I know I ask questions about this but here I am again. Still floundering and just can't get seem to get back on solid ground. Can't stop being very frustrated and sad. And angry. Yup. It feels so wrong and I feel so petty but haven't been able to come to terms with the situation.

Last time, one person suggested that I could have been enabling her and WOW was that a bullseye right between the eyes. I saw that I have done way too much for her for way too long. And I have stopped.

I came to the realization that I am so freakin annoyed with ME caring more about her well being than she does. This is where I'm pretty much STUCK. Her strength and mobility have declined and she doesn't want to go to PT anymore. She "claims" she'll do it at home but it's never really happened before so....history DOES repeat itself. I do my best to NOT ask if she is or is not doing her exercises. I just can't bear the answers.

IF her refusing to remain active only had an impact on her, then big fat hairy deal, right? BUT she lives with me and hubby. And we already do most of the things. Either because of her pain or lack of strength and mobility.

I just see the future and I HATE what I see. And I know that it's 90% her own fault because she refuses to do the exercises and increase her strength and mobility. I recently told her that I am NOT doing more because she is choosing to do less. And now the battle lines have been drawn and we're both annoyed/angry with each other.

Do I have to be OK with her lack of activity which will lead her to continue to decline?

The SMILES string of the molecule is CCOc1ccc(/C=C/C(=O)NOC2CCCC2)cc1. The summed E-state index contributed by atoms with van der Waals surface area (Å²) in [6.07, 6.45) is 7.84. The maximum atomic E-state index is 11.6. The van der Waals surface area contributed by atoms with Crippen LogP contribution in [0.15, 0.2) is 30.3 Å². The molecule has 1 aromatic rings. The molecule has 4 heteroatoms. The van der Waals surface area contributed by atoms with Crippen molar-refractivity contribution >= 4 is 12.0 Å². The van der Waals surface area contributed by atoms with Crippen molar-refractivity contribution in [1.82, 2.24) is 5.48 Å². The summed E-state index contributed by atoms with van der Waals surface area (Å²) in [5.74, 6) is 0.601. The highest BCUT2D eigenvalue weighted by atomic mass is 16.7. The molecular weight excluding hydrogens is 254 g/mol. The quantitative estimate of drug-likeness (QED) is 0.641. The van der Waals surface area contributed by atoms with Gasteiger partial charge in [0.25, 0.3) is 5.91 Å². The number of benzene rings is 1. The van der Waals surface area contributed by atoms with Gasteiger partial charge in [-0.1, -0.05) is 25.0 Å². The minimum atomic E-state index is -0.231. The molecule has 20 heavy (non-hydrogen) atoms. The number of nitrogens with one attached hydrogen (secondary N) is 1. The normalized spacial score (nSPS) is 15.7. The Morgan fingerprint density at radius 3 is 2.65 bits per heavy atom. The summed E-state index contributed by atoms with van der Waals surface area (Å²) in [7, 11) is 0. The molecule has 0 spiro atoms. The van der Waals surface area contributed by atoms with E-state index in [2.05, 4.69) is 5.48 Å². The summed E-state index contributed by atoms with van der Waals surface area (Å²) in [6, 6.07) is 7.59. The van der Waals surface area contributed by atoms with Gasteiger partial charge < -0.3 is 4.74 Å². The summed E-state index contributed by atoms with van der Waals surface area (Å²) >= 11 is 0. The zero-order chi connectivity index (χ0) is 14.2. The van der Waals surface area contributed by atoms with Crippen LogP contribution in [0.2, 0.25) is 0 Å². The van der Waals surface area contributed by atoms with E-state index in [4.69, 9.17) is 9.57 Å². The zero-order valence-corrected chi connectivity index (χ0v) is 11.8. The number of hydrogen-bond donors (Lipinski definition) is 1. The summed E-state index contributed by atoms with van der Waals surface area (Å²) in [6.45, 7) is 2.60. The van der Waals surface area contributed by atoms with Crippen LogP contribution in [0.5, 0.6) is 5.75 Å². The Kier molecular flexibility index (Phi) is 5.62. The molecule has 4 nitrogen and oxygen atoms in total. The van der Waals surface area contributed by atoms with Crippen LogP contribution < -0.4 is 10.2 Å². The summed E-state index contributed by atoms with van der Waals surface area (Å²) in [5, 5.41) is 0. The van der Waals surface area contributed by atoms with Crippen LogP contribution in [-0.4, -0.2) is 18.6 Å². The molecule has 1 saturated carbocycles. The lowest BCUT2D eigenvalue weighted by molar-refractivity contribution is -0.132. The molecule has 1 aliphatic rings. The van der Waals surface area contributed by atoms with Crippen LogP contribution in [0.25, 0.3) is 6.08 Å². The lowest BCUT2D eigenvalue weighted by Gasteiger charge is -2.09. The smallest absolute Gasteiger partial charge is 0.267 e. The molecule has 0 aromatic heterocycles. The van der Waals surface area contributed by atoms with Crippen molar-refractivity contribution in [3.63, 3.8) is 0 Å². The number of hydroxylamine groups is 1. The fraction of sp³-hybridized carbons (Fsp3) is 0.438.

How can I not be disgusted with her lousy attitude?

Then also she made a snarky comment about me going to my daughter's without her which turned into a major blowout. I told her that I worry about her going up the stairs (she's horrible at stairs and we have to help and/or spot her), that she's going to fall and hurt herself and/or me. She doesn't get it. UUUGGGGHHHH!

Your mother is making a conscious CHOICE to be placed in either Assisted Living or Skilled Nursing, due to her refusal to help herself. And due to the fact that you physically cannot do the PT FOR her, meaning she will become either wheelchair bound soon or even, perhaps, bed bound. So be it, mother................this is YOUR choice. Remind her of that, and you will have no other choice but to start looking into long term care facilities for her NOW, with an eye towards her default future.

My mother refused to do the PT in rehab, so she became wheelchair bound and had to go from the regular ALF which she loved into their Memory Care building, which she hates. She wants to go back to her old apartment, which she can't, because she chose to sit instead of walk, so there's nothing anyone can do for her. She asked me the other day, "What am I doing in this wheelchair?" UGH.

Good's really awful when they make THEIR problems in OUR problems and then blame us for the whole mess in the process!
Helpful Answer (16)
Reply to lealonnie1
againx100 Oct 31, 2019
You're right, she IS choosing AL or SNF in her near future. She might like AL but will hate SNF. So be it. Sooner or later, that's the way it's going to be and it is a choice, at least at this point where she is able yet unwilling to do things to help her situation.

Mind boggling. Though, yesterday, I did remember that her mom did nothing to help herself either. She was grossly overweight, lots of health issues, lots of meds. Didn't lose weight, didn't get active, just took her meds, declined and passed in her mid 70s. Not a great role model. Her dad followed the heart attack diet, though he had maybe 50+ extra lbs on him. He lived a decent life until he had a post-op stroke and died. She's never been in my shoes of taking care of a parent. It probably never would have crossed her mind to try to get her mom to do things to help herself. Grandpa took care of her so he bore 95% of that burden.